Background and Aim: Standard treatment for autoimmune hepatitis (AIH) consists of predniso(lo)ne and azathioprine. However, alternative therapy is required for non- or partial responders and in cases of side effects. The aim of this study was to evaluate the treatment outcomes associated with chloroquine plus prednisone in AIH patients. Methods: Fifty-seven patients were recruited to receive either azathioprine or chloroquine, both with prednisone, in a randomized trial. The primary end-point was complete remission, based on normalization of aminotransferase levels in the first 6 months of treatment plus maintenance for at least 18 months, with minimal or no inflammatory activity in the liver biopsy. Secondary end-points were partial and nonresponse, severe side effects, and treatment withdrawal. Results: There were no differences between groups regarding clinical, serological, histological, and treatment characteristics at baseline. There were no significant differences in the biochemical response rate (67.7 vs 53.8%, P = 0.41) or the complete remission rate (32.26 vs 15.38%, P = 0.217). However, despite the long study period, the sample size was smaller than that required for a noninferiority study. The mean prednisone dose was similar in both groups. There was a nonsignificantly higher rate of adverse effects and a tendency toward improvement in glycemic and cholesterol profiles in the chloroquine group (P = 0.09 and P = 0.07, respectively). Conclusions: The combination of chloroquine and prednisone exhibited potentially beneficial effects in AIH patients (ClinicalTrials.gov: NCT02463331).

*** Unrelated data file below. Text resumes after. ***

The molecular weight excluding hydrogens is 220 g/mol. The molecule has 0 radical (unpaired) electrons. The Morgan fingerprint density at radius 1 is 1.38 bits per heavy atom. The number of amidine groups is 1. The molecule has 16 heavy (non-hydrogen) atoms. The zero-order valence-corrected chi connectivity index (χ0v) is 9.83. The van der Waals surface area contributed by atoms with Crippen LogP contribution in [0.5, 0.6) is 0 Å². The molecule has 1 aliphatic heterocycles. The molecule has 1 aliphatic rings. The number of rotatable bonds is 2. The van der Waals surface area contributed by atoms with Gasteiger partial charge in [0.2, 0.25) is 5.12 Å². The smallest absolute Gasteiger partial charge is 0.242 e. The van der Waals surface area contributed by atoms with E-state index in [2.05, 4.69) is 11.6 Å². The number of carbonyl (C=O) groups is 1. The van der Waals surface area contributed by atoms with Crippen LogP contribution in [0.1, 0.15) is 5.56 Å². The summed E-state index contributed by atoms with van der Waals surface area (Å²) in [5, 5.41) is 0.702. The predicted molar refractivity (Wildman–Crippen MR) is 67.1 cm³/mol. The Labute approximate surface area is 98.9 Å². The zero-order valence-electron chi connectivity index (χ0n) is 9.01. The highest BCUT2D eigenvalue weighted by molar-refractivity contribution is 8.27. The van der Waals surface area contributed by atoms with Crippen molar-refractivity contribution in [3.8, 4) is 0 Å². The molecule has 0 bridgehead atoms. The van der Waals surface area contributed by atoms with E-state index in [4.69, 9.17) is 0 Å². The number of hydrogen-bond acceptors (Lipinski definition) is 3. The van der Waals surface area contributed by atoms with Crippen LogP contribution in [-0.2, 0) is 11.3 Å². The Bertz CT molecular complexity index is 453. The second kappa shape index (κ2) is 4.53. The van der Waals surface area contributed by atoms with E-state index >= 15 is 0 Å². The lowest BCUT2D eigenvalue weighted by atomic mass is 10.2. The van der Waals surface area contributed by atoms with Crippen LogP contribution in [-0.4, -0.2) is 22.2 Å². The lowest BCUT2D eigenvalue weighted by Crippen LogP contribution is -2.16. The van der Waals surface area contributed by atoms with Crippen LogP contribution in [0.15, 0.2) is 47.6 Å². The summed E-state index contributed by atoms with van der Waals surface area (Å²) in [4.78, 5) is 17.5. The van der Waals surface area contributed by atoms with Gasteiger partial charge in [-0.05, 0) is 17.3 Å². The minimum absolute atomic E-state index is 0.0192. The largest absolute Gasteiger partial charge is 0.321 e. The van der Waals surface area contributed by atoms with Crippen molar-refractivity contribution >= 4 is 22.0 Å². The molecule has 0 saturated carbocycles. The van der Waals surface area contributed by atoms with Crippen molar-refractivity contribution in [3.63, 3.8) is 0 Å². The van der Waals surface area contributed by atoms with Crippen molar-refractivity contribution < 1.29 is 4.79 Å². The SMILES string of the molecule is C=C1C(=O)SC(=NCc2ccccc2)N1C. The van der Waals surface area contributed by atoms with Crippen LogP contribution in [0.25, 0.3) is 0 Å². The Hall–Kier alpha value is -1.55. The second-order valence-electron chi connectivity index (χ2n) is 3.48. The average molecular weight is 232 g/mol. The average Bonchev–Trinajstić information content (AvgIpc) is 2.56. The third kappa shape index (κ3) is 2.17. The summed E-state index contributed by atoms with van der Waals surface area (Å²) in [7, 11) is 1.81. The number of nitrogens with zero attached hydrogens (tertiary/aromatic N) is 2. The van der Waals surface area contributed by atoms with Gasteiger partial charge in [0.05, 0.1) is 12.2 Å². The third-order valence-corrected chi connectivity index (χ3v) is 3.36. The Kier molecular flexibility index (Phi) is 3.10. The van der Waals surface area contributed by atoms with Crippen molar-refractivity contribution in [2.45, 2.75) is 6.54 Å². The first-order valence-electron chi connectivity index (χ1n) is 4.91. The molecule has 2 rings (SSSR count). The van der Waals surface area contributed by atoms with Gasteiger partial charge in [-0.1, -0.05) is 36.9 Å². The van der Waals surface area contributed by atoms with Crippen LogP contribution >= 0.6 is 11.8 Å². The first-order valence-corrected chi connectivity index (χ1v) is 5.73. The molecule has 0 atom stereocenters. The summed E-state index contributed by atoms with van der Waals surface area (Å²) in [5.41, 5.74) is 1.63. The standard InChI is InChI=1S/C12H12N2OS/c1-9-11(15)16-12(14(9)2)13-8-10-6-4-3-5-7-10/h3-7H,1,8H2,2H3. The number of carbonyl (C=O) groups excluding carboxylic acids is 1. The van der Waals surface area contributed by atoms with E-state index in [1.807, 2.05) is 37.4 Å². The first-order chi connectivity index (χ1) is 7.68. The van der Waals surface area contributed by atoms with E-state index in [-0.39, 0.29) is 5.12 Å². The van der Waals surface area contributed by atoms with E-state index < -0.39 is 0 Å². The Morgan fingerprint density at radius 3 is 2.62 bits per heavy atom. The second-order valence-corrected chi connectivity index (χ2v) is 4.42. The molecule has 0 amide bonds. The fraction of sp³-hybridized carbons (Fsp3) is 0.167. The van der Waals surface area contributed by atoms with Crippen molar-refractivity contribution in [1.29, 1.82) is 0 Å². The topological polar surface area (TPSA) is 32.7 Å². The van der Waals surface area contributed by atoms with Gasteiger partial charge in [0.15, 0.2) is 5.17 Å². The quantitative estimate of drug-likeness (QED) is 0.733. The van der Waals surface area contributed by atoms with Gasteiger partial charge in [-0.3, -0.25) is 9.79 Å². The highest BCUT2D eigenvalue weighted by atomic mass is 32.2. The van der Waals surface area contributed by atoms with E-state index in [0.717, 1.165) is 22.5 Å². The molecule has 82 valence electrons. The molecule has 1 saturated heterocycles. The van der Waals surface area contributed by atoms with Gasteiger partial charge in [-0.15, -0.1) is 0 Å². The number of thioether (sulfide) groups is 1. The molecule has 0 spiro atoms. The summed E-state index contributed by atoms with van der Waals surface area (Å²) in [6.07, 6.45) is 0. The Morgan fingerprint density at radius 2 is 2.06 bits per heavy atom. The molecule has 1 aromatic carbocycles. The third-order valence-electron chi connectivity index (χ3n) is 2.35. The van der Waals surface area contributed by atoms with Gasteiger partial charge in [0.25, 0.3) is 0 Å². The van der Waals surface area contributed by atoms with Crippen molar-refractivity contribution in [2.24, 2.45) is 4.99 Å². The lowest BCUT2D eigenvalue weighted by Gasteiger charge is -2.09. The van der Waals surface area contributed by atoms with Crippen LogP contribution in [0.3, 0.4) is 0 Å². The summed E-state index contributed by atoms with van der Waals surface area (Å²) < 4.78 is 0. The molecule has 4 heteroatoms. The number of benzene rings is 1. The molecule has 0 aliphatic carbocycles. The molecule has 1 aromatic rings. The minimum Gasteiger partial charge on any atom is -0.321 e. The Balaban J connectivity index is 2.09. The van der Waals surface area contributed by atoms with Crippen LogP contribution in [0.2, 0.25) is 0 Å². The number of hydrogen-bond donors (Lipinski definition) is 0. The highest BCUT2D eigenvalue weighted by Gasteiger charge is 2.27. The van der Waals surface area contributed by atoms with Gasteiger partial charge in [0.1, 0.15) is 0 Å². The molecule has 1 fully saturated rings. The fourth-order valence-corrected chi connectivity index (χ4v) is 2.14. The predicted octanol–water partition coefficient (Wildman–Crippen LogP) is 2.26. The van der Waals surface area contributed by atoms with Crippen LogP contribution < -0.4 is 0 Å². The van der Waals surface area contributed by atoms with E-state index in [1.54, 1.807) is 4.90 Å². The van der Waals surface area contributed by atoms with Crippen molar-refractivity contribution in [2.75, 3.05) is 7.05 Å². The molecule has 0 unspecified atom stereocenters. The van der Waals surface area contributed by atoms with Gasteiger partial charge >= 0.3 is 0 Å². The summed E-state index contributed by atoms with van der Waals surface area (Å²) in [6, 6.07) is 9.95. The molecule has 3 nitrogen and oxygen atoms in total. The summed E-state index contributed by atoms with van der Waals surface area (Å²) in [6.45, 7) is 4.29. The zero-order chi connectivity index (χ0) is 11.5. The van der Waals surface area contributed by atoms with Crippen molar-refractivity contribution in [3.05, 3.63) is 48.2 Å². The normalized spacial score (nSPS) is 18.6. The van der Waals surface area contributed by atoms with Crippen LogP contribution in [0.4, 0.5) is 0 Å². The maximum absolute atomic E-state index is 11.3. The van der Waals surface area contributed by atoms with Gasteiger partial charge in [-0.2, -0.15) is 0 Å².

- antimalarial drug
- autoimmune hepatitis